Amadis of Gaul, Volume 2
N. Biggs, 1803
On December 26, 2004, a massive tsunami triggered by an underwater earthquake pummeled the coasts of Thailand, Indonesia, Sri Lanka, and other countries along the Indian Ocean. With casualties as far away as Africa, the aftermath was overwhelming: ships could be spotted miles inland; cars floated in the ocean; legions of the unidentified dead -- an estimated 225,000 -- were buried in mass graves; relief organizations struggled to reach rural areas and provide adequate aid for survivors.
Shortly after this disaster, researchers from around the world traveled to the region's most devastated areas, observing and documenting the tsunami's impact. The Indian Ocean Tsunami: The Global Response to a Natural Disaster offers the first analysis of the response and recovery effort. Editors Pradyumna P. Karan and S. Subbiah, employing an interdisciplinary approach, have assembled an international team of top geographers, geologists, anthropologists, and political scientists to study the environmental, economic, and political effects of the 2004 Indian Ocean tsunami.
The volume includes chapters that address the tsunami's geo-environmental impact on coastal ecosystems and groundwater systems. Other chapters offer sociocultural perspectives on religious power relations in South India and suggest ways to improve government agencies' response systems for natural disasters.
A clear and definitive analysis of the second deadliest natural disaster on record, The Indian Ocean Tsunami will be of interest to environmentalists and political scientists alike, as well as to planners and administrators of disaster-preparedness programs.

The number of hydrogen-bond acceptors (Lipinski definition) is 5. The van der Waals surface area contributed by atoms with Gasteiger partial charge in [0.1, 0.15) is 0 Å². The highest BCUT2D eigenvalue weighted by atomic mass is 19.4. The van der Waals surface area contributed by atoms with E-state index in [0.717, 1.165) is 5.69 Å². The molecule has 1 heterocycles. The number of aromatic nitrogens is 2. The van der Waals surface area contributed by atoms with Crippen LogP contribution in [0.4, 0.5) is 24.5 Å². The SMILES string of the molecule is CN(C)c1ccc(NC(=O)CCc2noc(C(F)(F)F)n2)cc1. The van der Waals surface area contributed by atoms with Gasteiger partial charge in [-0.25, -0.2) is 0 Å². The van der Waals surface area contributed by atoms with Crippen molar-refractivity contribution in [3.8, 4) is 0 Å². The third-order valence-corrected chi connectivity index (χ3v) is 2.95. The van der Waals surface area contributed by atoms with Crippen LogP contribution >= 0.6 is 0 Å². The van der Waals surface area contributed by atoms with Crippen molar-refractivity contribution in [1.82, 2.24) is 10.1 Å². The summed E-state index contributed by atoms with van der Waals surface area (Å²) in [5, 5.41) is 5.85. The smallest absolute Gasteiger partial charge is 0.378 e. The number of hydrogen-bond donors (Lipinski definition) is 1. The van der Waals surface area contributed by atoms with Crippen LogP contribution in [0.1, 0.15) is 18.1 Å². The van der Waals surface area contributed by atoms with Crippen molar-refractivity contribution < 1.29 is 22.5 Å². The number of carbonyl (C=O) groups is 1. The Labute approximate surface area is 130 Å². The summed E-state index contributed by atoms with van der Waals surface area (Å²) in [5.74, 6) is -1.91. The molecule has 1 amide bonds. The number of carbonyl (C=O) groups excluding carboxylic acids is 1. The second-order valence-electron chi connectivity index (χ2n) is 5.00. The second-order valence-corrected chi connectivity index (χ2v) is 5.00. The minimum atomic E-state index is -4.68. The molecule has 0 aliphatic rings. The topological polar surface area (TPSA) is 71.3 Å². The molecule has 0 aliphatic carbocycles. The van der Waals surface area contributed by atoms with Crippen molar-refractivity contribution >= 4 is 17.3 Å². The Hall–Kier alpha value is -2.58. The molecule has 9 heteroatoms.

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... while the horse was feeding, enquired who was the Lord of the castle. Grumen,
said the good man, cousin to Dardan who was slain in Lisuarte's court, and
therefore the King's enemies put up there. Now A 2 3 Arcalaus ; and bidding
Villain and Traitor quoth Arban ; and then began a sharp conflict, wherein many
were slain, which lasted till night, for the streets being narrow Barsinan could not
avail himself of his numbers, and King Arban so behaved himself that he that day
All then withdrew, but Olivas, who said, the Duke who standeth before you, Sir,
hath slain my Cousin-german, who never by word or deed gave him occasion of
of. fence : I therefore accuse him as a traitor for this, and will either make him ...
Still were all the beholders right glad ; but above all Don Guilan, who hoped to
see the Duke slain, for the love he bore to his wife. The Duke was flying, Agrayes
reached the rim of his shield, the sword went in, the Duke threw off the shield
Along this road.—I advise you to leave it.—Why?—Because no Knight hath taken
it for fifteen days but he hath been either slain or wounded. And who hath done
all this mischief ? quoth Amadis.—The best Knight in arms that I have ever seen.